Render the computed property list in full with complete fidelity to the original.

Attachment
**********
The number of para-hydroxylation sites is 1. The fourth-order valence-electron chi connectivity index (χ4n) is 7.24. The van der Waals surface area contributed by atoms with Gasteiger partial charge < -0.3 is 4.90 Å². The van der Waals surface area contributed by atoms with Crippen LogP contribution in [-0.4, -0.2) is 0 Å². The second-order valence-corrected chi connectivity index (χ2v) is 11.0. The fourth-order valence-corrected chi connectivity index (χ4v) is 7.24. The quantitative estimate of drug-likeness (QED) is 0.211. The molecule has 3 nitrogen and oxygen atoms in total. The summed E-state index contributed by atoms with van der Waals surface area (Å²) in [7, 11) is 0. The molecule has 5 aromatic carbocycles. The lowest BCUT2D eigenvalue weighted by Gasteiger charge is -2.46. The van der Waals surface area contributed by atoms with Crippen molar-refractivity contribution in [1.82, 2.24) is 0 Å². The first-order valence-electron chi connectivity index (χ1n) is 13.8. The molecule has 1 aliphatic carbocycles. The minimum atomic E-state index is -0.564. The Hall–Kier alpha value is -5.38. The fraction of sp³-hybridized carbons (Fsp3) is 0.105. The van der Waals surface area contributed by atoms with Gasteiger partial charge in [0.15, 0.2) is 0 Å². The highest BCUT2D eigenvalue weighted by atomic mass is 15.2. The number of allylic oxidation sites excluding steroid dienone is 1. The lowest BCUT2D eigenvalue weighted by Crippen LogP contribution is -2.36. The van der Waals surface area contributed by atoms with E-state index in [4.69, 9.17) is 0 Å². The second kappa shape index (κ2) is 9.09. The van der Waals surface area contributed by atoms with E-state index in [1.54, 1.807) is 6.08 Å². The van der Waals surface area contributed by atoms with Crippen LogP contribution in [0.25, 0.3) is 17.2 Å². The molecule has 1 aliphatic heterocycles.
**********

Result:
The number of para-hydroxylation sites is 1. The fourth-order valence-electron chi connectivity index (χ4n) is 7.24. The van der Waals surface area contributed by atoms with Gasteiger partial charge < -0.3 is 4.90 Å². The van der Waals surface area contributed by atoms with Crippen LogP contribution in [-0.4, -0.2) is 0 Å². The second-order valence-corrected chi connectivity index (χ2v) is 11.0. The fourth-order valence-corrected chi connectivity index (χ4v) is 7.24. The quantitative estimate of drug-likeness (QED) is 0.211. The molecule has 3 nitrogen and oxygen atoms in total. The summed E-state index contributed by atoms with van der Waals surface area (Å²) in [7, 11) is 0. The molecule has 5 aromatic carbocycles. The lowest BCUT2D eigenvalue weighted by Gasteiger charge is -2.46. The van der Waals surface area contributed by atoms with Crippen molar-refractivity contribution in [1.82, 2.24) is 0 Å². The first-order valence-electron chi connectivity index (χ1n) is 13.8. The molecule has 1 aliphatic carbocycles. The minimum atomic E-state index is -0.564. The Hall–Kier alpha value is -5.38. The fraction of sp³-hybridized carbons (Fsp3) is 0.105. The van der Waals surface area contributed by atoms with Gasteiger partial charge in [0.15, 0.2) is 0 Å². The highest BCUT2D eigenvalue weighted by atomic mass is 15.2. The number of allylic oxidation sites excluding steroid dienone is 1. The lowest BCUT2D eigenvalue weighted by Crippen LogP contribution is -2.36. The van der Waals surface area contributed by atoms with E-state index in [4.69, 9.17) is 0 Å². The second kappa shape index (κ2) is 9.09. The van der Waals surface area contributed by atoms with E-state index in [1.54, 1.807) is 6.08 Å². The van der Waals surface area contributed by atoms with Crippen LogP contribution in [0.25, 0.3) is 17.2 Å². The molecule has 1 aliphatic heterocycles.